• a history of allergic reaction to aspirin or other NSAIDs.

Before taking ibuprofen and pseudoephedrine, tell your doctor if you are allergic to any drugs, or if you have:

  • a history of stomach ulcers or bleeding;

  • heart disease, congestive heart failure, high blood pressure;

  • systemic lupus erythematosus (SLE);

  • liver or kidney disease;
  • a thyroid disorder;

  • diabetes;

  • enlarged prostate or problems with urination;

  • a bleeding or blood clotting disorder; or

  • if you smoke.

If you have any of these conditions, you may not be able to use ibuprofen and pseudoephedrine, or you may need a dosage adjustment or special tests during treatment.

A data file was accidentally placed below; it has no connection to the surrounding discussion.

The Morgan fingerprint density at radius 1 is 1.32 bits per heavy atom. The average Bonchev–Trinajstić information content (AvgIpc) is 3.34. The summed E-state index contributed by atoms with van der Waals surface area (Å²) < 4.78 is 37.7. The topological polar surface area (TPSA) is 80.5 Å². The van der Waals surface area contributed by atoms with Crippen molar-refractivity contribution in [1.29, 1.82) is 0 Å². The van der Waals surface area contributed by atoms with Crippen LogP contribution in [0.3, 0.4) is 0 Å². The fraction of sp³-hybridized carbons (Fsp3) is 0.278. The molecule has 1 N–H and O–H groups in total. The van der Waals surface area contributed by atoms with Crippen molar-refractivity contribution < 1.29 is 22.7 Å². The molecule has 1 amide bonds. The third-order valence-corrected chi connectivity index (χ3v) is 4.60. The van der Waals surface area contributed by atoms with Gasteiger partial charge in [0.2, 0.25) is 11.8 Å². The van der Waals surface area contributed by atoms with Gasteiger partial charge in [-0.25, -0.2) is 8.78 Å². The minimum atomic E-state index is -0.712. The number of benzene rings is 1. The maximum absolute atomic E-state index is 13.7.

FDA pregnancy category B. This medication is not expected to be harmful to an unborn baby during early pregnancy. However, taking ibuprofen and pseudoephedrine during the last 3 months of pregnancy may result in birth defects and prolonged labor and delivery. Do not take ibuprofen and pseudoephedrine during the last 3 months of pregnancy unless your doctor has told you to. It is not known whether ibuprofen and pseudoephedrine passes into breast milk or if it could harm a nursing baby. Do not use this medication without telling your doctor if you are breast-feeding a baby.

How should I take Advil Cold and Sinus (ibuprofen and pseudoephedrine)?

Use this medication exactly as directed on the label, or as it has been prescribed by your doctor. Do not use the medication in larger amounts, or use it for longer than recommended. Cold medicine is usually taken only for a short time until your symptoms clear up.